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Arnica Gel and Cream for Bruises & Pain

Question:
Does arnica gel, cream, or spray reduce bruising, pain, or swelling?

Answer:
Arnica applied topically as a gel, ointment, cream, or spray has only shown modest benefit in minimizing bruising, swelling, and pain in some clinical trials and some trials have shown no benefit. Any potential benefits may depend on the concentration of arnica in the product. Be aware that allergic reactions can occur and that there are two very different types of topical arnica: Herbal arnica and homeopathic arnica, and each of these come in very different concentrations. Learn more in the full answer >>

Learn more about arnica:



Do arnica pills really work to prevent bruising? >>

See other recent and popular questions >>
COMMENTS

Aiman17137   September 3, 2018
Hi, I've been using a product called ArniCare and it's amazing. It helps with pain and swelling, at least temporarily. Curious what ConsumerLab thinks.

ConsumerLab.com   September 4, 2018
Hi Aiman - Arnicare is a homeopathic preparation, rather than an herbal preparation. It lists a combination of homeopathic ingredients and comes in a variety of forms - pills, gels, etc. See our full answer about the evidence regarding homeopathic arnica products above for topicals, or, for pills see our answer at https://www.consumerlab.com/answers/arnica-pills-for-bruising/arnica-bruises/.

ruth17071   August 16, 2018
Arnica cream, and I am talking about one called The Rub, is definitely a miracle product based on many personal experiences of my own. I can't tell u the number of times I have used it to prevent bruising when I've accidentally hit my head, etc. the thing is u have to apply it immediately. I also had my doctor apply it after facial surgery and it reduced bruising greatly.

ConsumerLab.com   August 16, 2018
Looking at the label of the product you mention, The Rub (or The Arnica Rub), it appears to be homeopathic arnica along with 7 other homeopathic ingredients. This means there is likely little actual arnica or other herbal ingredient in the product. However, listed first among its Inactive Ingredients" is "aloe vera juice" followed by "carbomer" -- a gel-forming polymer made from acrylic acid. These can feel soothing, although it is not clear whether or not aloe actually helps with wound healing. Interestingly, when we at ConsumerLab tested aloe products, we found that at least one was likely just carbomer and other synthetic compounds, with little or no aloe. The Aloe Review is found at https://www.consumerlab.com/reviews/aloe_supplements_gels_drinks/aloe/.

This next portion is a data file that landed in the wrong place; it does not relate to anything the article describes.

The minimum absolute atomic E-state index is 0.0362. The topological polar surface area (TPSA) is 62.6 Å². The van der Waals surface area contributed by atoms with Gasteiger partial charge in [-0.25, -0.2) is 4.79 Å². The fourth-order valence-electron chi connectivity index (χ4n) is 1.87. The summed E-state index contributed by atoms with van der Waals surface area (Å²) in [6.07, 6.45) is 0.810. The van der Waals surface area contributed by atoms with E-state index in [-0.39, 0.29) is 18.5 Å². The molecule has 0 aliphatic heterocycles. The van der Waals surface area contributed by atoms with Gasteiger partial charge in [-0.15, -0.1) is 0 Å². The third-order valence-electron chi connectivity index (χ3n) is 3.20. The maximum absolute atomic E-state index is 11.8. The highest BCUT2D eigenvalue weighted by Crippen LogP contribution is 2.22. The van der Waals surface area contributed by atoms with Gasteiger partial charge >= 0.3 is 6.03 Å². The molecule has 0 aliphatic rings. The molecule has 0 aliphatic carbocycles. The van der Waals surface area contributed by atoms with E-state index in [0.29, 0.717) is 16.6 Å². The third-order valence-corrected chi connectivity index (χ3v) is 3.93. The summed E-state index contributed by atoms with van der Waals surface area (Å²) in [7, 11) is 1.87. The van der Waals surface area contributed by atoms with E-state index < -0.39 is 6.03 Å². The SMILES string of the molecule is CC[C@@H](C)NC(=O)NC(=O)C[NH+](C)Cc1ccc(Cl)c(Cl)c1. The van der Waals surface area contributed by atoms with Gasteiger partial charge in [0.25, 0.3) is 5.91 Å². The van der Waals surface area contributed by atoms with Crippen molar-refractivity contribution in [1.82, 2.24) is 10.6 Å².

Carol17073   August 17, 2018
I read that aloe vera, with its enzymes, glycoproteins, minerals, polysaccharides and other constituents, does indeed contribute to wound healing. It stimulates collagen production and also has a mild antimicrobial effect. In a rat study, "Aloe vera modulated the inflammation, increased wound contraction and epithelialization, decreased scar tissue size, and increased alignment and organization of the regenerated scar tissue. A dose-dependent increase in the tissue level of dry matter, collagen, and glycosaminoglycans' content was seen in the treated lesions, compared to the controls. The treated lesions also demonstrated greater maximum load, ultimate strength, and modulus of elasticity compared to the control ones (P < 0.05)." https://www.ncbi.nlm.nih.gov/pubmed/25003428
A review of use in human wound healing:
https://www.ncbi.nlm.nih.gov/pmc/articles/PMC4452276/

Carol17074   August 17, 2018
Of course these benefits depend on the substance being actual aloe vera, so thanks for your valuable product reviews!! :)


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This CL Answer initially posted on 8/12/2018.
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